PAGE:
Building permits, February 2022
The total value of building permits rose 21.0% to a record $12.4 billion in February, with British Columbia (+130.2%) leading the way. Construction intentions in the residential sector were up 9.8%, while the non-residential sector jumped 43.2%, driven mainly by large hospital permits in British Columbia and Quebec. On a constant dollar basis (2012=100), the total value of building permits increased 22.1% in February.
Residential sector up in February
Construction intentions in February for the residential sector rose 9.8% to $7.5 billion at the national level, with nine provinces reporting gains. Gains in multi-family permit values in British Columbia (+57.9%) reversed January’s decline and contributed to the 18.5% increase at the national level, along with the gains in seven other provinces.
The total value of single family home permits rose 1.5% in February. Seven provinces reported increases.
Large hospital permits push non-residential sector to new heights
The total value of non-residential building permits surged 43.2% to $4.9 billion in February, largely reflecting large hospital permits in British Columbia and Quebec worth a combined $1.9 billion.
Construction intentions in the institutional component jumped 216.4% for the month, largely reflecting the $1.5 billion St. Paul’s Hospital project in Vancouver. Additionally, the $439 million permit for the second phase of le nouveau complexe hospitalier du CHU de Québec also contributed notably to this component.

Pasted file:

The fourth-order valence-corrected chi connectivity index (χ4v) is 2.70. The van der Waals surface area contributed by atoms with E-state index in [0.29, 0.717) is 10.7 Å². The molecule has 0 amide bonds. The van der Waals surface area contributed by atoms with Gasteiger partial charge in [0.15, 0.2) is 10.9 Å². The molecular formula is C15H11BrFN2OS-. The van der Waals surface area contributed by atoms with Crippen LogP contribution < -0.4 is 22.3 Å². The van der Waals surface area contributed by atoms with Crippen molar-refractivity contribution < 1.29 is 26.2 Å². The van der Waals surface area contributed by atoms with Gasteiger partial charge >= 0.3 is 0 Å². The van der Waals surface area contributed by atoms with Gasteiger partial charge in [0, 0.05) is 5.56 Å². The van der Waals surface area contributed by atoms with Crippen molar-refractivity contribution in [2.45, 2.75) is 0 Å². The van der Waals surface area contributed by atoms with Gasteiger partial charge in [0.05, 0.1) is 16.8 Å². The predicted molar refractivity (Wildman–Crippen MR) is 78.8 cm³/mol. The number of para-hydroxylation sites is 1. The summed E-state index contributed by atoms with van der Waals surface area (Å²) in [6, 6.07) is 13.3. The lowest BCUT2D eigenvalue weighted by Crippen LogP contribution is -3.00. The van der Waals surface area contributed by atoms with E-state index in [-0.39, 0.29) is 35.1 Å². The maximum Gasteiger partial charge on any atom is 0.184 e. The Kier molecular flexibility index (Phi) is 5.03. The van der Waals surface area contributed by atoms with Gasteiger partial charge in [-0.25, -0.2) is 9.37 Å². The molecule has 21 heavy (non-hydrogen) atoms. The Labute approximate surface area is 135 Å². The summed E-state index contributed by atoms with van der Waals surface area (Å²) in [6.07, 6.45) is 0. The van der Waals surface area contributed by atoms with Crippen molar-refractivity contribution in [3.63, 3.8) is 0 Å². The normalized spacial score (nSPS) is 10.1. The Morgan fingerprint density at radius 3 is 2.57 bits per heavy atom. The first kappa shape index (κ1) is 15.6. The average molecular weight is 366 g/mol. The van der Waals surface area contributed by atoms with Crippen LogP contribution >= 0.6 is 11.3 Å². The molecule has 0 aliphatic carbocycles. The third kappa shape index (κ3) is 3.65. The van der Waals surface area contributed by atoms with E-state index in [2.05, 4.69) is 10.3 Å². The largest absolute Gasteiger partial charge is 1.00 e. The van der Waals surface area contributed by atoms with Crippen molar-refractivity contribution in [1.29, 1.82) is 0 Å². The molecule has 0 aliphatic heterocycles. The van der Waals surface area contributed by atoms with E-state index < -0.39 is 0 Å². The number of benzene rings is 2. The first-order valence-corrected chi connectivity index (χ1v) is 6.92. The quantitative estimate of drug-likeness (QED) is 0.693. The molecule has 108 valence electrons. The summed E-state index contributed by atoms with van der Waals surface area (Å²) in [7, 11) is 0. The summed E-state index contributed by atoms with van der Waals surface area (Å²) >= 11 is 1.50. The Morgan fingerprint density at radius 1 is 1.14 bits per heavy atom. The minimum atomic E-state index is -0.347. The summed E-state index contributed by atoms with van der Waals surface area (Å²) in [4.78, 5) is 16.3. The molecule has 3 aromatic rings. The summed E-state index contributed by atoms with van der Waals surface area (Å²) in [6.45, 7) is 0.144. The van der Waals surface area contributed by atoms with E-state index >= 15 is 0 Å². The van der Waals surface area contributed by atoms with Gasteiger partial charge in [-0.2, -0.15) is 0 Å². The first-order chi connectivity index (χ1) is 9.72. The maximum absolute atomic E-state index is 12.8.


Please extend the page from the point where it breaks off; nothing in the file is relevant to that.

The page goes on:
The value of commercial permits gained 5.6% in February at the national level, with six provinces reporting increases. A $112 million Wawanesa Insurance office headquarters project caused the value of commercial permits in Manitoba to jump 337.4%.
The total value of industrial building intentions fell 27.9% mostly due to declines in Quebec (-44.8%) and Ontario (-28.8%).
Source: Statistics Canada
Ontario Raises Foreign-Buyers Tax to 20% Cent for Home Purchases
Ontario is increasing a speculation tax on non-resident homebuyers to 20%. The tax will also be expanded to cover the entire province.
It had previously been set at 15% and only applied in the densely populated Greater Golden Horseshoe region in southern Ontario. The province says the changes will take effect on March 30 and are part of the government’s action plan on housing.
Also, under the new law, a non-resident speculation tax or NRST rebate will no longer be available to international students unless they become permanent residents of Canada within four years after the tax became payable. As well, foreign workers are no longer eligible for the rebate. The province said the changes would help “deter non-resident investors from speculating on Ontario’s housing market.” It also said tax relief would be available for those who were committed to “laying down roots” in the province.
A news release says the province is looking at other possible measures aimed at land speculation issues like construction slowdowns that may be driving up home prices. The Opposition New Democrats and Greens had both called for the tax first introduced in 2017 expand province-wide and increase to 20%.